Food, sun, rain, cider, mussels, tv chefs and local produce: the weekend had it all


View of the quayside and the food festival marquees from the top of Conwy Castle

Conwy feast; two days of food, changeable weather, tv chefs and a variety of activities. Generally I love the Conwy feast but this year it felt a bit of  a scrum. I don’t know if it was because some of the marquees had moved from their previous location (squeezing in beside the rest on the quayside) or that there were just more people there, but it felt too crowded, which made it almost impossible for me to see or do half of the things I wanted to.

The weather didn’t bode well on the Saturday morning with lashing rain and sideways wind. Thankfully and against expectation it had cleared up by midday. This was also the time that I managed to get the teenagers out of bed and ready to leave. So much for the early start! I’d also had to make a last-minute dash to my neighbours who were checking the Welsh translation on my flyers, he’d lost the flyer so the pair of them had to do a quick run through in order for me to make some corrections. There were a few…Welsh mutations are baffling if you ask me!!!


Conwy Castle

Giant pumpkin

By the time we arrived the festival was packed. Although it was good to see so many people there supporting local producers and having a great time, it was impossible with kids to get through the crowds. We all lost each other, my mate couldn’t find us and the kids started to moan, they were hungry, it was too busy, they wanted to sit down, they wanted to meet friends, it was boring. I found it rather stressful too as I obviously had too many priorities, kids, meeting producers and tasting, making contacts and so on. With hindsight I should have had a ‘me’ day and a family day. Oh well we live and learn! All in all Saturday was a wee bit stressful, but we did get to do a bit of tasting. Conwy mussels for lunch, nice but a bit too salty and buttery.

The favourites of the day were the Anglesey apple juice, chocolate pudding from the pudding compartment , the usual cheeses from Y Cwt Caws and Derimon and from the Snowdonia Cheese Company plus various alcoholic beverages from Condessa and plenty of spiced cider!!

We also chatted to Ian Sturrock, who provided us with our organic apple tress and signed up to receive our weekly bread supplies (including speciality sourdough bread for supper club) from local artisan baker Mick Hartley of Bethesda Bakers . I believe he has been mentioned in the Guardian and he does pretty much the same as us in the ‘pop-up restaurant’ world except he has a ‘pop-up’ bakery. For those in the Conwy Llanrwst area we found out that Conwy food direct are planning a local food delivery service.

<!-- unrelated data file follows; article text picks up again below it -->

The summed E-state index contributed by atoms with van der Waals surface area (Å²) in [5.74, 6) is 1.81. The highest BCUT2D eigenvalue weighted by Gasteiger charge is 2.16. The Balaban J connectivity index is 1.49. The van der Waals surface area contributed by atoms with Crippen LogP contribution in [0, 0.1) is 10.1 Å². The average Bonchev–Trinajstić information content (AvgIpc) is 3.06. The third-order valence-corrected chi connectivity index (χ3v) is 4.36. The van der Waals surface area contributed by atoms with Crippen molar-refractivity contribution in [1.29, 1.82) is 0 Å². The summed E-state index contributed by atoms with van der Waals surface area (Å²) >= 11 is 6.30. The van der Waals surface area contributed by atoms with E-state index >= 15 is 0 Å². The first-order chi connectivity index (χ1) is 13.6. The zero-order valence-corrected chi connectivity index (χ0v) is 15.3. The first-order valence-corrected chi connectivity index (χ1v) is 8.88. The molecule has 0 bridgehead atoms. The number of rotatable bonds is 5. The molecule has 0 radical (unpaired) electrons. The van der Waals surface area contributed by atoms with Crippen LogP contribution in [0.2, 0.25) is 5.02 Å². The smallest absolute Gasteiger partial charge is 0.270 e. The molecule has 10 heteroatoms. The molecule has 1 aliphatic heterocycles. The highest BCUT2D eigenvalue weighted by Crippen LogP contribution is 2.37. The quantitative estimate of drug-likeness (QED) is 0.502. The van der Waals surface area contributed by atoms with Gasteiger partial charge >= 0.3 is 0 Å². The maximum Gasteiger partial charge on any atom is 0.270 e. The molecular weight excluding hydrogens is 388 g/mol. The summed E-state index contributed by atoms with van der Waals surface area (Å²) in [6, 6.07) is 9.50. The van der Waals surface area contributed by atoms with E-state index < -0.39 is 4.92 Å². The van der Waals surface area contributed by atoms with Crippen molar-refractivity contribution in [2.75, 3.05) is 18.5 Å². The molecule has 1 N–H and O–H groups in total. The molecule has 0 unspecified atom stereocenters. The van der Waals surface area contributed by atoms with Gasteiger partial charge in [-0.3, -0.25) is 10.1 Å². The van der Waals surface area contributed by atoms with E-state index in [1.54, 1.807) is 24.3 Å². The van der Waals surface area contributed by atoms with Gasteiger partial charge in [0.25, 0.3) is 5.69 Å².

Conwy mussels (mine are better though; these were too buttery and salty)

Apple juice and local apples


the lovely, helpful assistant at the Condessa stall


Medieval food

Sunday was better. The teens decided not to come, so did the other half. I ended up going back to the festival with my friend, her daughter and the little un. We hung out in the castle looking at  medieval food, tasting medieval recipes and doing kid stuff. We then went off to the quayside and watched Bryn Williams (of Odettes restaurant in London) poncing around with umpteen film crews around. But i did manage to do a bit more tasting and some shopping in the farmers market. While doing so Bryn and his film crew turned up again causing maximum chaos in the packed out marquee as he ostentatiously sniffed at the vegetables (while I tried to hide from the camera. I’m sure they thought I was a stalker). Unfortunately I didn’t get the opportunity to see any of his demonstrations, or those by Colin Presdee (author of Food Wales), or hand out that many flyers due to the masses of people and the stroppy kids. But it was a good weekend even if i’m skint now!!


Bryn Williams doing his thing

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Filed under festival food, Food festival, local produce, produce markets, Sources and suppliers